Methods: Data are from the first wave of Midwest Longitudinal Study of Asian American Families that survey-interviewed 376 Filipino American and 412 Korean American parents in 2014 (MAGE=45, 96% Mothers). Adjusting for control variables (age, years of living in the U.S., income, English proficiency, history of service use, and child mental health), each cluster of predictors was respectively regressed as a block first, and then added together in hierarchical regressions. These analyses were conducted within each ethnic group.
Results: After accounting for control variables, racial minority status variables predicted more stigma in both groups. Traditional values were particularly salient predictors of stigma among Korean Americans. Specifically, saving face and fatalism were related to more stigma among Korean Americans, whereas saving face was the only significant predictor of stigma among Filipino Americans. Intergenerational cultural conflict and gendered norms predicted more stigma in both ethnic groups. In the final model when all clusters were included, traditional values remained significant among Korean Americans and racial minority status factors remained significant among Filipino Americans.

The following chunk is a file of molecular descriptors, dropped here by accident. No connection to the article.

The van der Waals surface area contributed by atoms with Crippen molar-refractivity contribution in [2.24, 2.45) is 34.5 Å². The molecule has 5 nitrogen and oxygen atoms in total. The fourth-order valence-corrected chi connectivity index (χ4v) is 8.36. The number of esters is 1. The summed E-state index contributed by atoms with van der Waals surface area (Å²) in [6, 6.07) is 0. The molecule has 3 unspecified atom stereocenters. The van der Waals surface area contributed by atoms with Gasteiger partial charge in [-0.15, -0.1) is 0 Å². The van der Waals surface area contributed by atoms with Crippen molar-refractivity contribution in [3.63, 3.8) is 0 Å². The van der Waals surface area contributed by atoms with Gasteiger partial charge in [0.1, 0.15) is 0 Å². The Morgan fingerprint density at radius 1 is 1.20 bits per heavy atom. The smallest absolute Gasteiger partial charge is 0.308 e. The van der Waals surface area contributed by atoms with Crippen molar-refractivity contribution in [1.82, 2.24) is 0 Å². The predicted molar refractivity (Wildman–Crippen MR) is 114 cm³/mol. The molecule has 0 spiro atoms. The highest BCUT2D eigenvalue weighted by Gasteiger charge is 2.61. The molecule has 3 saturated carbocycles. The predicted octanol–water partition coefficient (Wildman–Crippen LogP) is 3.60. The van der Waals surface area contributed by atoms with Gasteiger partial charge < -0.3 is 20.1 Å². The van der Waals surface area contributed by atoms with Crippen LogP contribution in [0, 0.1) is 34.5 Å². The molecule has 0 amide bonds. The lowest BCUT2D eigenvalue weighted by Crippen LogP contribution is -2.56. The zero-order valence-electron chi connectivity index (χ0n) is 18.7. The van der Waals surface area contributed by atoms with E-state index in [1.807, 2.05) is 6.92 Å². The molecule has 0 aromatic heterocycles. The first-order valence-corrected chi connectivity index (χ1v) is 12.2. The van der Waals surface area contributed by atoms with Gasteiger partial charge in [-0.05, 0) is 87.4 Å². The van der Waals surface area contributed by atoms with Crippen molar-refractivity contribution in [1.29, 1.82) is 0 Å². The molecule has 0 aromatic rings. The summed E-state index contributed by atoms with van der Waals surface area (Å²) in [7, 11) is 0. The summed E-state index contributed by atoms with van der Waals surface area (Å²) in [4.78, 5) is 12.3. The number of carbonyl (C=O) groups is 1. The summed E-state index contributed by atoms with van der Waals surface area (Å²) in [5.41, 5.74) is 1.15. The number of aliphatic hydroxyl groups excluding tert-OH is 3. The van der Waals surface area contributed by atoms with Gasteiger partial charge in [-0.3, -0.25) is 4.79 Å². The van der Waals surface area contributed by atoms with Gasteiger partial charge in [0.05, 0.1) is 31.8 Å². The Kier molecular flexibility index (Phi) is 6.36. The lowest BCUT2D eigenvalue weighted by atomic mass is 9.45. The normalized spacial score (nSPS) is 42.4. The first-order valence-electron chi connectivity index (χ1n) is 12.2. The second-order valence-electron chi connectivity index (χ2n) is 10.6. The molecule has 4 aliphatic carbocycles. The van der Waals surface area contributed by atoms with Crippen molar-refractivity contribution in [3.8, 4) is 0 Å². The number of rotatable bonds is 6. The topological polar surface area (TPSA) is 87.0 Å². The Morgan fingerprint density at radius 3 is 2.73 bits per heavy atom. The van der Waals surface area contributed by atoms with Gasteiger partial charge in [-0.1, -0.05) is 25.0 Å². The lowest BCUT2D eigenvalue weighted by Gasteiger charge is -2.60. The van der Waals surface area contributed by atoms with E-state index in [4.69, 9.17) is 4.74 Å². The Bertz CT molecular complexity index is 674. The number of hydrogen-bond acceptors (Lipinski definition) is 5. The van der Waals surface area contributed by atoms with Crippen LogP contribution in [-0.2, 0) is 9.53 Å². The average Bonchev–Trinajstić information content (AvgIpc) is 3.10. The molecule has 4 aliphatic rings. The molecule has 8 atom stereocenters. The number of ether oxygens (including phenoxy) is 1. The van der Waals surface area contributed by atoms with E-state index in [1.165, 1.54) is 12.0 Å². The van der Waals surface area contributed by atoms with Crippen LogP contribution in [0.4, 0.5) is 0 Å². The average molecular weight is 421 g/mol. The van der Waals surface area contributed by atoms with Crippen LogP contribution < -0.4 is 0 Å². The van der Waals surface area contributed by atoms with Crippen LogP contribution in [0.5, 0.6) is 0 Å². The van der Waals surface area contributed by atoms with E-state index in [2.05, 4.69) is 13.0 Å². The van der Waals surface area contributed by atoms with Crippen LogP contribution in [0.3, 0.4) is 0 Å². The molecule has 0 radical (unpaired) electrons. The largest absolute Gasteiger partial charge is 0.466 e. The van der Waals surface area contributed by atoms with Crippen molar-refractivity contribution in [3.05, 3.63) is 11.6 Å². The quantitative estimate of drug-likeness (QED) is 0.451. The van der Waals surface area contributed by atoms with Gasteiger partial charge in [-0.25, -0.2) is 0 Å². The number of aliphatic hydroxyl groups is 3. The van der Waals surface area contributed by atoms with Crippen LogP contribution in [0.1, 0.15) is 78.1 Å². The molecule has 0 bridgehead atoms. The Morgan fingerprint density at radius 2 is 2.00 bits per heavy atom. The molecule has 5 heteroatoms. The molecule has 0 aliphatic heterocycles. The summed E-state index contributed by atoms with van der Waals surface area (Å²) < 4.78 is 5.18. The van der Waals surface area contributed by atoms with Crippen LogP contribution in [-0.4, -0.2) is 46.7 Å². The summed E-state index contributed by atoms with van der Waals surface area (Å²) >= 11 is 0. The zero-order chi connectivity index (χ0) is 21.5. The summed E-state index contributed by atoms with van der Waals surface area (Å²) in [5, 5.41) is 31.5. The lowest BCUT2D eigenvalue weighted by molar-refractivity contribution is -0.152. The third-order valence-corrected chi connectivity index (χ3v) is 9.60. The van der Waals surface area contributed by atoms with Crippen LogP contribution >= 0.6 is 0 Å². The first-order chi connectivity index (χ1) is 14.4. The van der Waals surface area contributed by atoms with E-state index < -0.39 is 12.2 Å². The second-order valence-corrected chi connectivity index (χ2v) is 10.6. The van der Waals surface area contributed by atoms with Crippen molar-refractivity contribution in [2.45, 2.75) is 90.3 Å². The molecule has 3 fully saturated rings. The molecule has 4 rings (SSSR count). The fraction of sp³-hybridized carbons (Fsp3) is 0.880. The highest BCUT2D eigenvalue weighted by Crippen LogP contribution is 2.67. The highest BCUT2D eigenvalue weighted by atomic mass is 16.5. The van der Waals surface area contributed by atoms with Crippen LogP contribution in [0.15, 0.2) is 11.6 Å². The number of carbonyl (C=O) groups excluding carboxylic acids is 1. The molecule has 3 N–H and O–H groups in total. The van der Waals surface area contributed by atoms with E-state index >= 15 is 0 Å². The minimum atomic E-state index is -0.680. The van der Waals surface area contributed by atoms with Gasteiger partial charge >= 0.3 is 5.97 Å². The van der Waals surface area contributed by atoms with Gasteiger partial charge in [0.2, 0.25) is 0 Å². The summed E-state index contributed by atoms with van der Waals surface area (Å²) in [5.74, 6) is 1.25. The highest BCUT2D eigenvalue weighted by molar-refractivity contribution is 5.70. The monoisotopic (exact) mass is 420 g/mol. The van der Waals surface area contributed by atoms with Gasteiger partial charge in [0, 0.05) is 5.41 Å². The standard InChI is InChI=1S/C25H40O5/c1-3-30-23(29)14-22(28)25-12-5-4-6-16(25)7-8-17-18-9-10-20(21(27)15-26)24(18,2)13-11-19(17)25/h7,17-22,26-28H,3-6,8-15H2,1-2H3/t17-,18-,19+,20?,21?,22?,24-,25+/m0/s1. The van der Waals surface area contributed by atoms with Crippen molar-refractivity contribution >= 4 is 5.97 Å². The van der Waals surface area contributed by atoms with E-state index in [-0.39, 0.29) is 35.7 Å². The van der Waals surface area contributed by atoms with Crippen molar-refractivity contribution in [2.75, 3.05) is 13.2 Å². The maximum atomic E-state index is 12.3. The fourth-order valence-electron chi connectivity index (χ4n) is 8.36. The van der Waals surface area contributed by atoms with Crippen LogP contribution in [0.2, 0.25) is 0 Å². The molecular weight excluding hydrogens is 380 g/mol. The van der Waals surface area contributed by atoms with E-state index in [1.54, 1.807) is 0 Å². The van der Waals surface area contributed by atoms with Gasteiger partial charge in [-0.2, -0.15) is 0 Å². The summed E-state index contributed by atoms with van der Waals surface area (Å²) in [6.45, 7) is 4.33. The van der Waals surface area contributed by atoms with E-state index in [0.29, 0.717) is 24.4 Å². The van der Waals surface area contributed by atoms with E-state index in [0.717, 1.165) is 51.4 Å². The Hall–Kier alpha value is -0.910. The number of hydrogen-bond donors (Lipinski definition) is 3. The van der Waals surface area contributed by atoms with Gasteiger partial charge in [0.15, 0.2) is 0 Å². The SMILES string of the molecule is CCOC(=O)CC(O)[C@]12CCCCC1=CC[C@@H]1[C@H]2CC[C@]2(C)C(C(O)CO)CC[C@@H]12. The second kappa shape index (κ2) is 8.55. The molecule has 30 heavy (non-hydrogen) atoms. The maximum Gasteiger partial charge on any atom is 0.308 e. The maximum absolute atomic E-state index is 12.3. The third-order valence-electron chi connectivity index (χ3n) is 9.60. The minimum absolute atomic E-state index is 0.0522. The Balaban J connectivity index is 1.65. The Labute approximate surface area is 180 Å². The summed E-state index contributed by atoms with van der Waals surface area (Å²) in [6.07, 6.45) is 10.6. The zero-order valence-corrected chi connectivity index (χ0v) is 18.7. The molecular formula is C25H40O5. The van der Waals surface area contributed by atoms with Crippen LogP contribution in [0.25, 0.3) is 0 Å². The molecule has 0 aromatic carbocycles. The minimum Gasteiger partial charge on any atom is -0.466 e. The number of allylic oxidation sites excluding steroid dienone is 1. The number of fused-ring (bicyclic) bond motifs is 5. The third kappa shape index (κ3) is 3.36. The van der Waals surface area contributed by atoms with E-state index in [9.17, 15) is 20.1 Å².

Conclusions and Implications: This study demonstrates how multi-layered contextual factors are differently related to stigma toward mental health service across Filipino Americans and Korean Americans living in the Chicago metropolitan area. Specifically, the results show that racial discrimination is a particularly prominent factor among Filipino Americans, whereas traditional values and Asian American family process are notable among Korean Americans. These findings are significant because Filipino Americans are regarded as more racially marginalized among Asian Americans and Korean Americans are one of the most culturally separated subgroups. This study highlights the significance of group specific interventions to be effective in addressing unmet mental health needs in Asian American communities.